16.6 The Speed of Sound - Physics-YISS

16.6 The Speed of Sound
• Sound travels through gases, liquids, and
solids at different speeds.
• Room temperature: speed of sound in air
is 343 m/s (767 mi/h) and greater in liquids
and solids.
• Sound travels more than four times faster
in water and more than seventeen times
faster in steel than it does in air.
• Sound travels slowest in gases, faster in
liquids, and fastest in solids.
• Issac Newton was the first to measure
• http://www.youtube.com/watch?v=PzUU4
Sound in a gas
• Only when molecules collide that the
condensations and rarefactions of a sound
wave can move from place to place.
• Speed of sound in a gas to have the same
order of magnitude as the average
molecular speed between collisions.
Speed in Ideal Gas
• Translational rms (root mean square) speed given
in the following equation
T = Kelvin
M = mass
k = Boltzmann’s constant (relation between absolute
temp. and the KE contained in each molecule of
an ideal gas)
Overestimates the speed of sound. It gives the
correct dependence on Kelvin temperature and
particle mass.
Speed of sound in an ideal gas
y = cp/cv ratio of specific heat capacity at
constant pressure cp to the specific heat
capacity at constant volume cv. (adiabatic)
Ideal monatomic gas: y = 5/3 (atoms are not
bonded together)
Y = 7/5 for ideal diatomic gases (composed of 2
Y is here because the condensations and
rarefactions of a sound wave are formed by
adiabatic compressions (impassable) and
expansions of the gas.
Example 4: An Ultrasonic Ruler
Practice Problem 44
• Pg. 506
• Ques. 29, 30, 31
• Sound navigation ranging
• Used to determine water depth and locating
underwater objects, such as reefs, submarines,
and schools of fish.
• Ultrasonic transmitter and receiver mounted on
the bottom of a ship.
• Transmitter emits a short pulse of ultrasonic
sound, later the reflected pulse returns and is
detected by the receiver.
• Depth determined the time it took for the sound
to return.
• In a liquid, the speed of sound depends on
the density p and the adiabatic bulk
modulus Bad of the liquid:
• Adiabatic bulk modulus Bad (substance's
resistance to uniform compression) is
used when calculating the speed of sound
in liquids.
• In seawater sound is 1522m/s (4x greater
than in air).
In Medicine
• Ultrasonic probe called an A-scan is used
to measure the length of the eyeball in
front of the lens, thickness of the lens, and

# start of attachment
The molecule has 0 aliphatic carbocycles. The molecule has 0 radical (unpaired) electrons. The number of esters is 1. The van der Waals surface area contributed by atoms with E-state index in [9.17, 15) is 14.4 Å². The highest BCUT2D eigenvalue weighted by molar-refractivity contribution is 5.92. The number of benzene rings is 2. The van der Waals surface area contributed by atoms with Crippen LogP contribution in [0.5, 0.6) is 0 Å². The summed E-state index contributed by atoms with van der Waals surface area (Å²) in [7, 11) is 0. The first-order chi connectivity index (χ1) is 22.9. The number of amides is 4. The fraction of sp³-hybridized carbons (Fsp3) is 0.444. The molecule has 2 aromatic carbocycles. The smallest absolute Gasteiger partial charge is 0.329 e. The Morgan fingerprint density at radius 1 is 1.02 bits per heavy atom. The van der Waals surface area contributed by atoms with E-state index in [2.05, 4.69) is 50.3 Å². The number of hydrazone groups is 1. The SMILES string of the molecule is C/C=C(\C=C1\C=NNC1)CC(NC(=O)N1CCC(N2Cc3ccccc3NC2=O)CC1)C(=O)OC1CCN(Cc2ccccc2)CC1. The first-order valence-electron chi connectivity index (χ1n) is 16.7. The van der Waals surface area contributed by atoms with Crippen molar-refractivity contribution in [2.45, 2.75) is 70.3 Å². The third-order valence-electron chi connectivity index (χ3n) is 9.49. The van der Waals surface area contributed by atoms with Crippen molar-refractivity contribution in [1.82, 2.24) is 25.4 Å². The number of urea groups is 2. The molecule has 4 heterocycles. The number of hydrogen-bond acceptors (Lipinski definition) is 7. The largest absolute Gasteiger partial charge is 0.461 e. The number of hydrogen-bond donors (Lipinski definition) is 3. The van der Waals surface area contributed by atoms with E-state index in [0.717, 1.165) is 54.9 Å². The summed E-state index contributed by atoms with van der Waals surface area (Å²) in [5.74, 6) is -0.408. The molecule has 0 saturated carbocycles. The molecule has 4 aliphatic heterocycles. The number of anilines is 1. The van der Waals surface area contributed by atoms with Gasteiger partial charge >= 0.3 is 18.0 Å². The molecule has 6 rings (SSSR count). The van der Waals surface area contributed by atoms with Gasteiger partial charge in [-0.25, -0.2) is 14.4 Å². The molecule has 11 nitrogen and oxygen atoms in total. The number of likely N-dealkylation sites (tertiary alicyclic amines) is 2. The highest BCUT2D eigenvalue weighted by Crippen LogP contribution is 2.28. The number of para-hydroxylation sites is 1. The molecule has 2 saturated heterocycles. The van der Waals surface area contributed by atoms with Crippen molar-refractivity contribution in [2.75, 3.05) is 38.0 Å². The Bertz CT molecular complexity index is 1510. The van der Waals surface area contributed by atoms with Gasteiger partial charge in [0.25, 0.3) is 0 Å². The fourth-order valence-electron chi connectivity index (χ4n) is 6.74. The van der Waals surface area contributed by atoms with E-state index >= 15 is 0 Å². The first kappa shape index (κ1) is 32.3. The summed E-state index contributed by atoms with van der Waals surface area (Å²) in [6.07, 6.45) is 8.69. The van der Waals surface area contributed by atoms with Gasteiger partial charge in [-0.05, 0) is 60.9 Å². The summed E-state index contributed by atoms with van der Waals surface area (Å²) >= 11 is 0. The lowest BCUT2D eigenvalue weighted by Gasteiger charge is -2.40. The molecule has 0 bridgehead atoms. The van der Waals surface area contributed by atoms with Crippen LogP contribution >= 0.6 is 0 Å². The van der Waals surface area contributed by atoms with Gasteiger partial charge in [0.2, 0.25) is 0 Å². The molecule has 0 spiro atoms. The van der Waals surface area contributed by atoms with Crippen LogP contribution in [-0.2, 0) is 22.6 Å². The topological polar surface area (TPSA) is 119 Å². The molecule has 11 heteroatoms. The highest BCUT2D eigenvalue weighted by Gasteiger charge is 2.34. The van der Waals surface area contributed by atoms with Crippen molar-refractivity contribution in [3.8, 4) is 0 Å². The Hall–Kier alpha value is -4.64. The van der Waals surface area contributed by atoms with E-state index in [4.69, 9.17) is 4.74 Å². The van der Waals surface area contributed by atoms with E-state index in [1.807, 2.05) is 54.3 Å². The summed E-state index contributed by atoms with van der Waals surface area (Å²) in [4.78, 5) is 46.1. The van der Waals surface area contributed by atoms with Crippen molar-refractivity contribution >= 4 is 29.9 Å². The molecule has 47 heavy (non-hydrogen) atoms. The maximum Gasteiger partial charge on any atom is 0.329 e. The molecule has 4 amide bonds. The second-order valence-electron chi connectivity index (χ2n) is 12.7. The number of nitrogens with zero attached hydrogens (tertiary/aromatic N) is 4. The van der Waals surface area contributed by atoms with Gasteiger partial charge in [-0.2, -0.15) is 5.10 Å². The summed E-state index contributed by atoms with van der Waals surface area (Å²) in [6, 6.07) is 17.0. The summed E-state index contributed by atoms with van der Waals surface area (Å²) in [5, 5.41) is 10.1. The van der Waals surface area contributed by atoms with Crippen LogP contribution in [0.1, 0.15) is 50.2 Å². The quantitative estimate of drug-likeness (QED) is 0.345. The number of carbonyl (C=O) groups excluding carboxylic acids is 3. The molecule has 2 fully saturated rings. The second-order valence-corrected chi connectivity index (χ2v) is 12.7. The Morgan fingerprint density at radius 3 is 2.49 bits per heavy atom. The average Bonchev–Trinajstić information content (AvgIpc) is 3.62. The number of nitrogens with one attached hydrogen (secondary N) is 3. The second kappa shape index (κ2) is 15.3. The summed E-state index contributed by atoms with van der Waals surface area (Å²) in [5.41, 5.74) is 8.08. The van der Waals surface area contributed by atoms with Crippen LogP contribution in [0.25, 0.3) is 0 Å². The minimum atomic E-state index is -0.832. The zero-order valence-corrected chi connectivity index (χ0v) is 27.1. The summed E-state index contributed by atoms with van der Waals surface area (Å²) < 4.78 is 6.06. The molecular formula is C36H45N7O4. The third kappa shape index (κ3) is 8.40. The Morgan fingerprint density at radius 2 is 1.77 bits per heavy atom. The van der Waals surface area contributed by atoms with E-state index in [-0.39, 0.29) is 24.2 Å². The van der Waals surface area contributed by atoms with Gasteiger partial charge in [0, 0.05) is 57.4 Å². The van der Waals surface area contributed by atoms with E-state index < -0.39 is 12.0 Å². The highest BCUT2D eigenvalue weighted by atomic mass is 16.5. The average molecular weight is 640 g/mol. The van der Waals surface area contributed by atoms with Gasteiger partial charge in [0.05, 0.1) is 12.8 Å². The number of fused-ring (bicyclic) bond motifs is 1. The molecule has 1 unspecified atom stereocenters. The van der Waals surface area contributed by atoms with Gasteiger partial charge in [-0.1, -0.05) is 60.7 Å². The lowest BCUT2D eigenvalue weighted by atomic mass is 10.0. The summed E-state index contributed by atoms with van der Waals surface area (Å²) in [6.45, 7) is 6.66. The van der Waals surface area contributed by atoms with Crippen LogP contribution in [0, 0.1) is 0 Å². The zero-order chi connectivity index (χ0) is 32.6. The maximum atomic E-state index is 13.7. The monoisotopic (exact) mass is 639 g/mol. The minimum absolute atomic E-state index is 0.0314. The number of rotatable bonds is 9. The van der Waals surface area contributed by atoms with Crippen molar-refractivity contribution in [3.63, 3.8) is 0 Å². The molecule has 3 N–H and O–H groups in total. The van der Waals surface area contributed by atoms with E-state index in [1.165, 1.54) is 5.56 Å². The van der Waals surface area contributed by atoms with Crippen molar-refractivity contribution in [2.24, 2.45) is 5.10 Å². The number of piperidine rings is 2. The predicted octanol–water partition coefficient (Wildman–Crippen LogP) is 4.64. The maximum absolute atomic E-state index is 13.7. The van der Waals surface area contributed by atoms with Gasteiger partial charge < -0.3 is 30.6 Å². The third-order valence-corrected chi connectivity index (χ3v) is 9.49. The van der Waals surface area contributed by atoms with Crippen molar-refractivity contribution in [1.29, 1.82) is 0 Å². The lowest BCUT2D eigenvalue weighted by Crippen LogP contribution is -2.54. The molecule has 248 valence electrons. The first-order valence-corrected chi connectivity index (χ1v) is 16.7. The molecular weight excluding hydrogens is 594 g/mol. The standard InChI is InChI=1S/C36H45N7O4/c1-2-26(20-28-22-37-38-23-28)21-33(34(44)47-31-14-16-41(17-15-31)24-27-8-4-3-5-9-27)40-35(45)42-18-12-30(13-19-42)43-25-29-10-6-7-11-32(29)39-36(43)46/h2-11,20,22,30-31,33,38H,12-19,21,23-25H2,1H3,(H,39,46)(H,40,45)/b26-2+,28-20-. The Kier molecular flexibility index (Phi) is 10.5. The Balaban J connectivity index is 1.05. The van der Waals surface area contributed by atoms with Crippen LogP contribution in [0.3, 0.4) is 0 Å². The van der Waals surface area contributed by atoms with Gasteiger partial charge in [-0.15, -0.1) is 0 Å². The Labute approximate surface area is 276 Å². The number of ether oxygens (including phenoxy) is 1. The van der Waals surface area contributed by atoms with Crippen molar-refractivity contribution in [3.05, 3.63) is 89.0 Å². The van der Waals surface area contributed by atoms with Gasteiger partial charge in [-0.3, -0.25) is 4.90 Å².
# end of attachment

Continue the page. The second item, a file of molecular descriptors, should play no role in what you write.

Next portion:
the length of the eyeball between the lens
and the retina.
• Needed information is the speed
of sound in the material in front
of and behind the lens of the
eye is 1532m/s and that within
the lens is 1641m/s.
Solid Bars
• When sound travels through a long
slender solid bar, the speed of the sound
depends on the properties of the medium
according to
16.7 Sound Intensity
• Sound waves carry energy that can be
used to do work.
• Sonic boom: can carry enough energy to
cause damage to windows and buildings.
• The amount of energy transported per
second by a sound wave is called the
power of the wave and is measure in SI
units of joules per second (J/s) or watts
• http://www.youtube.com/watch?v=QX04yS
• http://www.youtube.com/watch?v=kUm5EiaAxo&feature=related
• http://www.youtube.com/watch?v=PMg_nd
Sound Intensity I
• Power spreads out as it leaves the source.
• It spreads out but has the same power
even when spread out over a greater area.
• Sound Intensity I: sound power P that
passes perpendicularly through a surface
divided by the area A of that surface:
Example 6: Sound Intensities
• The sound intensity is less at the more
distant surface, where the same power
passes through a threefold greater area.
The ear of a listener, with its fixed area,
intercepts less power where the intensity,
or power per unit area, is smaller. Thus
listener 2 intercepts less of the sound
power than listener 1. With less power
striking the ear, the sound is quieter.
Threshold of Hearing
• For a 1000Hz tone, the smallest sound
intensity that the human ear can detect is
about 1x10^-12W/m2. (threshold of
• Intensities greater than 1 W/m2 can be
painful and result in permanent hearing
damage if continuously exposed to them.
• A source emits sound uniformly in all
directions, the intensity depends on
• If the source is at the center of an
imaginary sphere. The radius of the